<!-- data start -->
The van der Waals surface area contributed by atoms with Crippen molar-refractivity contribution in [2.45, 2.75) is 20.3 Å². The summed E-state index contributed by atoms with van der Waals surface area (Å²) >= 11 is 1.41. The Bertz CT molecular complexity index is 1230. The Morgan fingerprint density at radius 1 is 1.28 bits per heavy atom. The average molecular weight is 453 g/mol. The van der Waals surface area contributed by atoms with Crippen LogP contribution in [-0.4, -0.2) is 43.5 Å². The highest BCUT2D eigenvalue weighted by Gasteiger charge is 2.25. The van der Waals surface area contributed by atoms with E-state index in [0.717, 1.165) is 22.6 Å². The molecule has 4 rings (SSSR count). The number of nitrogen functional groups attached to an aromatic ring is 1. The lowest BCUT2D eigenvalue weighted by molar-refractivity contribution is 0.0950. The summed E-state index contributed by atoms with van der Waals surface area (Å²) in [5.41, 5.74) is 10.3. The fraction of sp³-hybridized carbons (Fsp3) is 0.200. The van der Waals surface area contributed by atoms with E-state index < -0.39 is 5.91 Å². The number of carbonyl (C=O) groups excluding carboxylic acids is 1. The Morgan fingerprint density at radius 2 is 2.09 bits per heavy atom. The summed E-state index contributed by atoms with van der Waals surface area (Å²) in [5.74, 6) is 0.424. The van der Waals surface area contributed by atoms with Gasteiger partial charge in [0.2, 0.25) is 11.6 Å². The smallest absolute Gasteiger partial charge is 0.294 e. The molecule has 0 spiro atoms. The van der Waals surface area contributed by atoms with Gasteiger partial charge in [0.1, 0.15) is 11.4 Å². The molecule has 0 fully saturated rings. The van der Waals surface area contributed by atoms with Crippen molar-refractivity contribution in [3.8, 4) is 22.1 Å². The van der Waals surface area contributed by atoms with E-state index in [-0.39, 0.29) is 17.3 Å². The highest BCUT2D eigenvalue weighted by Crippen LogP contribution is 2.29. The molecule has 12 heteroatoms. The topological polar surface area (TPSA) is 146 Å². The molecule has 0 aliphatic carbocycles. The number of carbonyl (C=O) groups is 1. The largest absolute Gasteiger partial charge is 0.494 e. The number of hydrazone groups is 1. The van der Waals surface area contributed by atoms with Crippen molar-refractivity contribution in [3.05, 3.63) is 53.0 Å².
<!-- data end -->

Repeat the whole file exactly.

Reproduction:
The van der Waals surface area contributed by atoms with Crippen molar-refractivity contribution in [2.45, 2.75) is 20.3 Å². The summed E-state index contributed by atoms with van der Waals surface area (Å²) >= 11 is 1.41. The Bertz CT molecular complexity index is 1230. The Morgan fingerprint density at radius 1 is 1.28 bits per heavy atom. The average molecular weight is 453 g/mol. The van der Waals surface area contributed by atoms with Crippen LogP contribution in [-0.4, -0.2) is 43.5 Å². The highest BCUT2D eigenvalue weighted by Gasteiger charge is 2.25. The van der Waals surface area contributed by atoms with E-state index in [0.717, 1.165) is 22.6 Å². The molecule has 4 rings (SSSR count). The number of nitrogen functional groups attached to an aromatic ring is 1. The lowest BCUT2D eigenvalue weighted by molar-refractivity contribution is 0.0950. The summed E-state index contributed by atoms with van der Waals surface area (Å²) in [5.41, 5.74) is 10.3. The fraction of sp³-hybridized carbons (Fsp3) is 0.200. The van der Waals surface area contributed by atoms with E-state index < -0.39 is 5.91 Å². The number of carbonyl (C=O) groups excluding carboxylic acids is 1. The Morgan fingerprint density at radius 2 is 2.09 bits per heavy atom. The summed E-state index contributed by atoms with van der Waals surface area (Å²) in [5.74, 6) is 0.424. The van der Waals surface area contributed by atoms with Gasteiger partial charge in [0.2, 0.25) is 11.6 Å². The smallest absolute Gasteiger partial charge is 0.294 e. The molecule has 0 spiro atoms. The van der Waals surface area contributed by atoms with Gasteiger partial charge in [0.1, 0.15) is 11.4 Å². The molecule has 0 fully saturated rings. The van der Waals surface area contributed by atoms with Crippen molar-refractivity contribution in [3.8, 4) is 22.1 Å². The van der Waals surface area contributed by atoms with E-state index in [-0.39, 0.29) is 17.3 Å². The highest BCUT2D eigenvalue weighted by Crippen LogP contribution is 2.29. The molecule has 12 heteroatoms. The topological polar surface area (TPSA) is 146 Å². The molecule has 0 aliphatic carbocycles. The number of carbonyl (C=O) groups is 1. The largest absolute Gasteiger partial charge is 0.494 e. The number of hydrazone groups is 1. The van der Waals surface area contributed by atoms with Crippen molar-refractivity contribution in [3.05, 3.63) is 53.0 Å².